The lead actress category includes young newcomers Brie Larson (“Room”) and Saoirse Ronan (“Brooklyn”), while the veteran Charlotte Rampling nabbed her first-ever Oscar nomination for “45 Years.” 

The sentimental choice in the supporting actor category is Sylvester Stallone for “Creed.” When his name was announced at the Academy's event Thursday morning, a loud cheer went up from the crowd.

Unfortunately for the academy and its all-white acting nominees, host Chris Rock will have plenty of fodder to talk about race in Hollywood. Last year, host Neil Patrick Harris started the ceremony by remarking, “Tonight we honor Hollywood's best and whitest. Sorry, brightest.”

Given Rock’s brutally honest comedy, look for him to take no prisoners. 

Films with most nominations

Film # of nominations categories
The Revenant 12 Best Picture, Actor in a Leading Role, Actor in a Supporting Role, Directing, Film Editing, Makeup and Hairstyling, Production Design, Sound Editing, Sound Mixing, Cinematography, Costume Design, Visual Effects
Mad Max: Fury Road 10 Best Picture, Directing, Film Editing, Makeup and Hairstyling, Production Design, Sound Editing, Sound Mixing, Cinematography, Costume Design, Visual Effects
The Martian 7 Best Picture, Actor in a Leading Role, Production Design, Sound Editing, Sound Mixing, Visual Effects, Writing - Adapted Screenplay
Bridge of Spies 6 Best Picture, Actor in a Supporting Role, Music - Original Score, Production Design, Sound Mixing, Writing - Original Screenplay
Carol 6 Actress in a Leading Role, Actress in a Supporting Role, Music - Original Score, Cinematography, Costume Design, Writing - Adapted Screenplay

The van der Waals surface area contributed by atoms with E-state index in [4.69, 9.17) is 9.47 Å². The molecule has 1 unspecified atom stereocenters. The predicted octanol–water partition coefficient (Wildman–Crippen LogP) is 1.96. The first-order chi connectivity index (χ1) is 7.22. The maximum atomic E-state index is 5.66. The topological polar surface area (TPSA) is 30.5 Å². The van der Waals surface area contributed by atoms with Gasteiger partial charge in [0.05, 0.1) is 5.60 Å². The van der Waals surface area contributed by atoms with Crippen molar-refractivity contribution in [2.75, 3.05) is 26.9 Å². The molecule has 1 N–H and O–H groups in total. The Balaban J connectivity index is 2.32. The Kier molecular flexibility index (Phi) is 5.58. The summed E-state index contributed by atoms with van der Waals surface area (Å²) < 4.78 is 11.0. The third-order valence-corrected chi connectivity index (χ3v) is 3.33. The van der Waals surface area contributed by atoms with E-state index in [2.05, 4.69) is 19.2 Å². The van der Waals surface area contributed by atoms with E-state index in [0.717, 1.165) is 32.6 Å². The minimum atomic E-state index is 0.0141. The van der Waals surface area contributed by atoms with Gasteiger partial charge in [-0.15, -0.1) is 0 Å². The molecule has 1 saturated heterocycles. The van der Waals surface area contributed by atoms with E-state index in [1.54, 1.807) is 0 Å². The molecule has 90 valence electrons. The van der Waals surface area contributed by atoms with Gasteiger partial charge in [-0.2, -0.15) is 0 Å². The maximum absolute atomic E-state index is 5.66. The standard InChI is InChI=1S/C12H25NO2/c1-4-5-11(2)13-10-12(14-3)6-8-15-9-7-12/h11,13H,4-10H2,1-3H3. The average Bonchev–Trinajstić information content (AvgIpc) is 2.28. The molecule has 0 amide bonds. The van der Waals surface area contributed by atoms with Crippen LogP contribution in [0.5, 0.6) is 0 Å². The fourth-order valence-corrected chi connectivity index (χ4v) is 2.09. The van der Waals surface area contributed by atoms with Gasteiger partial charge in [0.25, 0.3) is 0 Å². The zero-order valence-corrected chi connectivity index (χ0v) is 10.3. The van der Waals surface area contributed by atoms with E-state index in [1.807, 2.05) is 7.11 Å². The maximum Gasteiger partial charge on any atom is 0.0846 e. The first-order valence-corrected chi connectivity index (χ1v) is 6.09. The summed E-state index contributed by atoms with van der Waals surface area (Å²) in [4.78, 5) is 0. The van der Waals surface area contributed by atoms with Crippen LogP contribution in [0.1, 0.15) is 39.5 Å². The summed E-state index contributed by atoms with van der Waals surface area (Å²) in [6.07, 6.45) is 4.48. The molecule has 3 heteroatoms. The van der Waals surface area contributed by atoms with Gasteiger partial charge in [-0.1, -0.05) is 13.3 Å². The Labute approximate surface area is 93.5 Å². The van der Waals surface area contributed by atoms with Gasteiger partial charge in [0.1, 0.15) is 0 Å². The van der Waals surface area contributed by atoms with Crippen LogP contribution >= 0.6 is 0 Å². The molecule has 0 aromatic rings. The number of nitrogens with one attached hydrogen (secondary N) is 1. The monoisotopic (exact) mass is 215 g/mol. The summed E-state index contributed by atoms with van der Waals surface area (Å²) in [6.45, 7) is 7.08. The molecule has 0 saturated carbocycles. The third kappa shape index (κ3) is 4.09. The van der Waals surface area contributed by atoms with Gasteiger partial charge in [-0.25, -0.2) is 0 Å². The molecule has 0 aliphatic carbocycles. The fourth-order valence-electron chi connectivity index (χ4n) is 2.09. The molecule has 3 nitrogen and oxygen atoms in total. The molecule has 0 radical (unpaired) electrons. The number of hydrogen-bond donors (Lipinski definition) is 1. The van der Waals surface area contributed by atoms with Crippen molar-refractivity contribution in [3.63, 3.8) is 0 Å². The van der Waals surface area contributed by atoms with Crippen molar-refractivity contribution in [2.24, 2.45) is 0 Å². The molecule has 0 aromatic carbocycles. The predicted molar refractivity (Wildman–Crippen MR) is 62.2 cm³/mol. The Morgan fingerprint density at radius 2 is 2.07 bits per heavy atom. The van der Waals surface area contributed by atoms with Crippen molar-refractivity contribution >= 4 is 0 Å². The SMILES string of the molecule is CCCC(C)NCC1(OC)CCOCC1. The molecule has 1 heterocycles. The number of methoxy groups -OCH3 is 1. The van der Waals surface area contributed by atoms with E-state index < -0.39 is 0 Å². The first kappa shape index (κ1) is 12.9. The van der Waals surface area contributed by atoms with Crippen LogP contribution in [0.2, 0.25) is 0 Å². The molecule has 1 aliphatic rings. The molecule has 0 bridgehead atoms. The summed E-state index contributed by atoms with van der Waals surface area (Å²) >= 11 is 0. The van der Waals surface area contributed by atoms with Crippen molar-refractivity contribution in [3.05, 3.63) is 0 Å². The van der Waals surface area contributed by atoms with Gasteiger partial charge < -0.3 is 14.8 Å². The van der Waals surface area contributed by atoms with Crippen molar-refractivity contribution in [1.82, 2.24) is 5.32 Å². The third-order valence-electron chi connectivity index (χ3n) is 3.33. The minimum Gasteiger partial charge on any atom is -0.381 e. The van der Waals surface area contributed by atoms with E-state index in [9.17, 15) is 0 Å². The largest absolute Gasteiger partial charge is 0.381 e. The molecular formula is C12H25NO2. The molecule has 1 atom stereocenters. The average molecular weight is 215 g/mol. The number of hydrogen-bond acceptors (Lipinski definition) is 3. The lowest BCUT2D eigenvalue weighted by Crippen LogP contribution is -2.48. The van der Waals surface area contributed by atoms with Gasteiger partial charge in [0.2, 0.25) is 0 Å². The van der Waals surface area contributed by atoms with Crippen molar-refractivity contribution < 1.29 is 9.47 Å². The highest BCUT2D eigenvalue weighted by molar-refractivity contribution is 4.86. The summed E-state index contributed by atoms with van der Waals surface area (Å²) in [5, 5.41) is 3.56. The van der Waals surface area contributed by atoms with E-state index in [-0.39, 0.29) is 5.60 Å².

Spotlight 6 Best Picture, Actor in a Supporting Role, Actress in a Supporting Role, Directing, Film Editing, Writing - Original Screenplay
Star Wars: The Force Awakens 5 Film Editing, Music - Original Score, Sound Editing, Sound Mixing, Visual Effects
The Big Short 5 Best Picture, Actor in a Supporting Role, Directing, Film Editing, Writing - Adapted Screenplay
Room 4 Best Picture, Actress in a Leading Role, Directing, Writing - Adapted Screenplay
The Danish Girl 4 Actor in a Leading Role, Actress in a Supporting Role, Production Design, Costume Design
Brooklyn 3 Best Picture, Actress in a Leading Role, Writin - Adapted Screenplay
Sicario 3 Music - Original Score, Sound Editing, Cinematography
The Hateful Eight 3 Actress in a Supporting Role, Music - Original Score, Cinematography
Ex Machina 2 Visual Effects, Writing - Original Screenplay
Inside Out 2 Animated Feature Film, Writing - Original Screenplay
Steve Jobs 2 Actor in a Leading Role, Actress in a Supporting Role

Actor John Krasinski and President of the Academy of Motion Picture Arts and Sciences Cheryl Boone Isaacs announce 'Star Wars: The Force Awakens' as a nominee for Best Film Editing during the 88th Oscars Nominations Announcement at the Academy of Motion Picture Arts and Sciences on January 14, 2016 in Los Angeles, California.
Actor John Krasinski and President of the Academy of Motion Picture Arts and Sciences Cheryl Boone Isaacs announce 'Star Wars: The Force Awakens' as a nominee for Best Film Editing during the 88th Oscars Nominations Announcement at the Academy of Motion Picture Arts and Sciences on January 14, 2016 in Los Angeles, California.
Kevin Winter/Getty Images

Full list of nominees